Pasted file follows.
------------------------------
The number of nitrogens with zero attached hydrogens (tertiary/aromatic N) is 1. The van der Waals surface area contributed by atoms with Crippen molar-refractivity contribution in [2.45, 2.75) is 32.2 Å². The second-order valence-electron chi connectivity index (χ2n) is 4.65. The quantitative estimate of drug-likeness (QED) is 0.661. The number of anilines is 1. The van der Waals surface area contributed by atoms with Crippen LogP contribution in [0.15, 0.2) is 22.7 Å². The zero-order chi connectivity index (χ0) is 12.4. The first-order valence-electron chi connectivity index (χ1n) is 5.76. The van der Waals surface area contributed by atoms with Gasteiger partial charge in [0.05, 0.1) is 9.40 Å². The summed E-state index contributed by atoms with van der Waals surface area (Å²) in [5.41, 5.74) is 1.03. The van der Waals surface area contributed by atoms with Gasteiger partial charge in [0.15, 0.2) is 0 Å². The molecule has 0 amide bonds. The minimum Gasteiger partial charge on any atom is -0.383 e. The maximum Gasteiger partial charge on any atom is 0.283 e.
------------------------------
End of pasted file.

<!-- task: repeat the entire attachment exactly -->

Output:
The number of nitrogens with zero attached hydrogens (tertiary/aromatic N) is 1. The van der Waals surface area contributed by atoms with Crippen molar-refractivity contribution in [2.45, 2.75) is 32.2 Å². The second-order valence-electron chi connectivity index (χ2n) is 4.65. The quantitative estimate of drug-likeness (QED) is 0.661. The number of anilines is 1. The van der Waals surface area contributed by atoms with Crippen LogP contribution in [0.15, 0.2) is 22.7 Å². The zero-order chi connectivity index (χ0) is 12.4. The first-order valence-electron chi connectivity index (χ1n) is 5.76. The van der Waals surface area contributed by atoms with Gasteiger partial charge in [0.05, 0.1) is 9.40 Å². The summed E-state index contributed by atoms with van der Waals surface area (Å²) in [5.41, 5.74) is 1.03. The van der Waals surface area contributed by atoms with Gasteiger partial charge in [0.15, 0.2) is 0 Å². The molecule has 0 amide bonds. The minimum Gasteiger partial charge on any atom is -0.383 e. The maximum Gasteiger partial charge on any atom is 0.283 e.